We need to be very careful here. Many local people have lost their jobs and unemployment is stubbornly high. Long term, Blaine County remains very expensive for working people. Our so-called living wage, what a person or family needs to earn to live here, is the state's highest. Food, housing and medical services assistance, including mental health, will remain significant public policy challenges through 2011. These issues will challenge us locally and they will test the state of Idaho too.

This highlights why such a tremendous amount of energy was expended in 2010 debating how to bring back our local economy. Plenty of heat was generated around marketing Blaine County and the Sun Valley brand. Those efforts may be back on track. More importantly, in my view, Sustain Blaine and others are getting a handle on economic stabilization and diversification. Surely, if we've learned one lesson from the downturn, it is that over-reliance on too few economic sectors, as was the trend leading into 2007, is dangerously risky.

Finally, let me say that when 2010 began, the replacement airport project was one of the most controversial issues on the county agenda. The questions being asked were fundamental: Who would run the project and how? Who would determine whether it was affordable, how we would pay for it or whether it would ever be built? And how would we get all the credible information needed to make these decisions? As the year closes, people increasingly view a new, more reliable airport as an important, even necessary economic revitalization measure.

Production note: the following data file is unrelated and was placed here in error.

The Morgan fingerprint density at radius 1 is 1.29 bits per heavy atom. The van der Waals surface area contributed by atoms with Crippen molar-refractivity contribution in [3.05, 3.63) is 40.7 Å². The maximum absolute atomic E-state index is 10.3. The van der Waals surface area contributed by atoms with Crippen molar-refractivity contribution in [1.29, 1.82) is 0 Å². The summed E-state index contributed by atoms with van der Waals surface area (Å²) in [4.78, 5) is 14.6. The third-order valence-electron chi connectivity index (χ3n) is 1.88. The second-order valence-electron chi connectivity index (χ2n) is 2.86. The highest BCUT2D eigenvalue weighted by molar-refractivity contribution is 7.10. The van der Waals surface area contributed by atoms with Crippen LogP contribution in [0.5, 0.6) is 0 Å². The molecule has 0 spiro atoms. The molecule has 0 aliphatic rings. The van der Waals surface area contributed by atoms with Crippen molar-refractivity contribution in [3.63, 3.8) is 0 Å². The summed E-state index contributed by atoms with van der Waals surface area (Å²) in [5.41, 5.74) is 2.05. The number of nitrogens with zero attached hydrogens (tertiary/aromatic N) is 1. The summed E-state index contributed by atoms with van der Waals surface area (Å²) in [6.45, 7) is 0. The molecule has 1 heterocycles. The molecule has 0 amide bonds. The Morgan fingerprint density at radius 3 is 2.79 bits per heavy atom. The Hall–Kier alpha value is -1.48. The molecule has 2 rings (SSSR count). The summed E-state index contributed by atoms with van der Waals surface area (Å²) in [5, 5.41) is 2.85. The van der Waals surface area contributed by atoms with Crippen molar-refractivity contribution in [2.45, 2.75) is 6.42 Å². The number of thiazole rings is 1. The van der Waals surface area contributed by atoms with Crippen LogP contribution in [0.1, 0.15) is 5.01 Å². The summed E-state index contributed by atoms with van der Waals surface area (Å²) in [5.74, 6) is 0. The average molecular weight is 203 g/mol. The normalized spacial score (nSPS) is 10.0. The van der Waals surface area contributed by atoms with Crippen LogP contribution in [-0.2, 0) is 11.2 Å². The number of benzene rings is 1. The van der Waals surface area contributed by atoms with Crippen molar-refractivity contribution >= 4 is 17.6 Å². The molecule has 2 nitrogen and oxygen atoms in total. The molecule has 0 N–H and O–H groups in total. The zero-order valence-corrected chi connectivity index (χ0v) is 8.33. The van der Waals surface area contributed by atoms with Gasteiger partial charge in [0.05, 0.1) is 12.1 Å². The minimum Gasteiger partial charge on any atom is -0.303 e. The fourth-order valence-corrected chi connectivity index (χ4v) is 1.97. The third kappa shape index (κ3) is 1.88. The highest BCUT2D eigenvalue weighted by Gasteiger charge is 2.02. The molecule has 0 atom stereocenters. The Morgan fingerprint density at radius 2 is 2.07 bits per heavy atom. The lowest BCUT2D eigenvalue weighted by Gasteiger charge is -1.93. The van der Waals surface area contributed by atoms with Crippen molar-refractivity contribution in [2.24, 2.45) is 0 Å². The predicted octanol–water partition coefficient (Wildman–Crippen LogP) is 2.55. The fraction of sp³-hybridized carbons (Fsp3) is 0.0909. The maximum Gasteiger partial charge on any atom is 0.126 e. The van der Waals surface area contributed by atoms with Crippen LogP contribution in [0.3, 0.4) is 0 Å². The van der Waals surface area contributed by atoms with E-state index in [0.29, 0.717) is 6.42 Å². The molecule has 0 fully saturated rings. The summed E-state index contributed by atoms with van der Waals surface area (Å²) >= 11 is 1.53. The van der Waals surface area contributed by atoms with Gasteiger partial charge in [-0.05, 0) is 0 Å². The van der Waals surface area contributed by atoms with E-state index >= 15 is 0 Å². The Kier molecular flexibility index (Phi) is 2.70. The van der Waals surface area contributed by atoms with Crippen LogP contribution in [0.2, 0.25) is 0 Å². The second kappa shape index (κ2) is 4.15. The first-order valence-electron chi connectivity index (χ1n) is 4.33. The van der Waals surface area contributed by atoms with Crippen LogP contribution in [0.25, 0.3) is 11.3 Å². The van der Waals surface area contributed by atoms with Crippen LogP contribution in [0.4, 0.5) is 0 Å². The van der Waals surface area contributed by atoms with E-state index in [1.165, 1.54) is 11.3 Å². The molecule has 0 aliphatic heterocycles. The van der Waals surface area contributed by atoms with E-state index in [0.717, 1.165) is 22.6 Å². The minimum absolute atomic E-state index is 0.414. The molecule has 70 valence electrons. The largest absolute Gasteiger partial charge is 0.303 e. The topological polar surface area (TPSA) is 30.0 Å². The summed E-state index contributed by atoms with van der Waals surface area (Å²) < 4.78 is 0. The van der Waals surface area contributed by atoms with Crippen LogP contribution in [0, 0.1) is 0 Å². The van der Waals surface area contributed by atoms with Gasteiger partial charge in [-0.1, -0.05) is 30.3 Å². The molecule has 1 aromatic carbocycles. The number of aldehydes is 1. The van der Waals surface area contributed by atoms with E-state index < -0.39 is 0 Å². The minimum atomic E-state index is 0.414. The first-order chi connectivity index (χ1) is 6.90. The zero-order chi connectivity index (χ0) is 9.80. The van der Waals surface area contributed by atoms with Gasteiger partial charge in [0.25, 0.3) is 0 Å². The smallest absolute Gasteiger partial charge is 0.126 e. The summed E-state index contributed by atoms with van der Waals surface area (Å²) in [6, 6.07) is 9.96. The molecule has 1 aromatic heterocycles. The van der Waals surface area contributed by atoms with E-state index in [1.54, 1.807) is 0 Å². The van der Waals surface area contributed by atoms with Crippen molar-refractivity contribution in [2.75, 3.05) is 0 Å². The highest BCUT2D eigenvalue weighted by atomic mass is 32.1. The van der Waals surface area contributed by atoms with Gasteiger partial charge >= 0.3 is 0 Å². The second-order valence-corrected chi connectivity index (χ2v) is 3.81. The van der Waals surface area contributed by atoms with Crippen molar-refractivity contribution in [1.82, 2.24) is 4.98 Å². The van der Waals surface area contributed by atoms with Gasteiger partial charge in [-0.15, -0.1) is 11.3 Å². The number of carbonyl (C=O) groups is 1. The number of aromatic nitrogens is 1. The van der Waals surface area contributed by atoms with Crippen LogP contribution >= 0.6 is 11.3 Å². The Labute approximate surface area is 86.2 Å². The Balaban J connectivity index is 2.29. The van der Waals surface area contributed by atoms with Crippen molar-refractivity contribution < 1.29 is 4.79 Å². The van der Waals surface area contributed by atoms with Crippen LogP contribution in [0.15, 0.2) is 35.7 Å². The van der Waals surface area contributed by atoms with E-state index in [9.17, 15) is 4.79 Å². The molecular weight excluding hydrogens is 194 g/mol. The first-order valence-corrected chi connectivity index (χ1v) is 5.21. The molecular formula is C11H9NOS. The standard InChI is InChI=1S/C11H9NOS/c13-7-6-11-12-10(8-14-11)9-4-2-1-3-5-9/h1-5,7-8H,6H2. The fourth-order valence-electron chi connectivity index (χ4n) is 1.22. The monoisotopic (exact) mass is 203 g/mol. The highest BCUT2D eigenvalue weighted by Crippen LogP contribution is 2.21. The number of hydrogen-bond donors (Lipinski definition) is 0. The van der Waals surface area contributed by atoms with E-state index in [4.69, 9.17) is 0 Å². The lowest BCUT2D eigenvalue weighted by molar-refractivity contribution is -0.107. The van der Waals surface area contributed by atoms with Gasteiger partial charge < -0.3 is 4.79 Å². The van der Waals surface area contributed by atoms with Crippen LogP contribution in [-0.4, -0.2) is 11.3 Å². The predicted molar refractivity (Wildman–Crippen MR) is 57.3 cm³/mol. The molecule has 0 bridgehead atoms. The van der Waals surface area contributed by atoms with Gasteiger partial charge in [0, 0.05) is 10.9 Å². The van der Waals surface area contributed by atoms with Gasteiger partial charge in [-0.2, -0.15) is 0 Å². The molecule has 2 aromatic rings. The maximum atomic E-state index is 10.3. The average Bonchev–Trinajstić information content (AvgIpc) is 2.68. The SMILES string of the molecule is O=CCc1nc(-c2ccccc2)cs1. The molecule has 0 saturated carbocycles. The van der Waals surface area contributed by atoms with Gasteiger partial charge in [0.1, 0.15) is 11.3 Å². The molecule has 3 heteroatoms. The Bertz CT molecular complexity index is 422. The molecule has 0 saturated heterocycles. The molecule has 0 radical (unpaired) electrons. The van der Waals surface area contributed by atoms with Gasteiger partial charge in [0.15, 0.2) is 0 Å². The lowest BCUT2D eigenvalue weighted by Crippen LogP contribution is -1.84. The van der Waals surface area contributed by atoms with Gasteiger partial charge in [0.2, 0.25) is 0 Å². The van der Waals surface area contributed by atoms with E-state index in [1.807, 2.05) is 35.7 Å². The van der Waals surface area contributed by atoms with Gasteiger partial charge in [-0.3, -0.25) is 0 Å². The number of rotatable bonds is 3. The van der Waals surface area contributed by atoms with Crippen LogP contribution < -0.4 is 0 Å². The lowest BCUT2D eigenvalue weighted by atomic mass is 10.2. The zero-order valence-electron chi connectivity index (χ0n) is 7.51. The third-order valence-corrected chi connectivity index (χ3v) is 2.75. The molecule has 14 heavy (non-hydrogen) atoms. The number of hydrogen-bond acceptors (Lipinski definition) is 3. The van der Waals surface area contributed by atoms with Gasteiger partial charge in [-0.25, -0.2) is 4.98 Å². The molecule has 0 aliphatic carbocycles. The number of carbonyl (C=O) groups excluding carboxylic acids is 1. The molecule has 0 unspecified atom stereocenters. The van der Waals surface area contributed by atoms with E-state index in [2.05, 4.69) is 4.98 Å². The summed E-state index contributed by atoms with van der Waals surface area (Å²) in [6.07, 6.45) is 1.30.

As 2011 dawns, I will report that Blaine County and Hailey, Friedman's co-owners, are very close to a mutually acceptable, amended joint powers agreement that will establish roles and responsibilities for project governance (subject to FAA support). Given the County Commission's prominent role, a sense has emerged that the whole community will have a voice in this project. Also, the Airport Advisory Committee's efforts at addressing non-FAA reimbursable expenses is progressing. Now, we know that February and May 2011 are critical points in the project timeline, when we will receive updated project cost information and get our first look at the draft environmental impact statement, respectively.

One sure thing about uncertainty: It leads to conflict. Some conflict can be healthy, even productive. One reason we enter 2011 with a more optimistic outlook than 2010 is that Blaine County's and America's natural and human resources are the world's finest. If we sustain and nurture them wisely, if we remain alert to what is occurring in the world (360 degrees by 360 degrees) and if we support one another in our endeavors, we will find it possible to achieve our goals as a community and a nation.

_______________________________________________

Larry Schoen is chairman of the three-member Blaine County Board of Commissioners.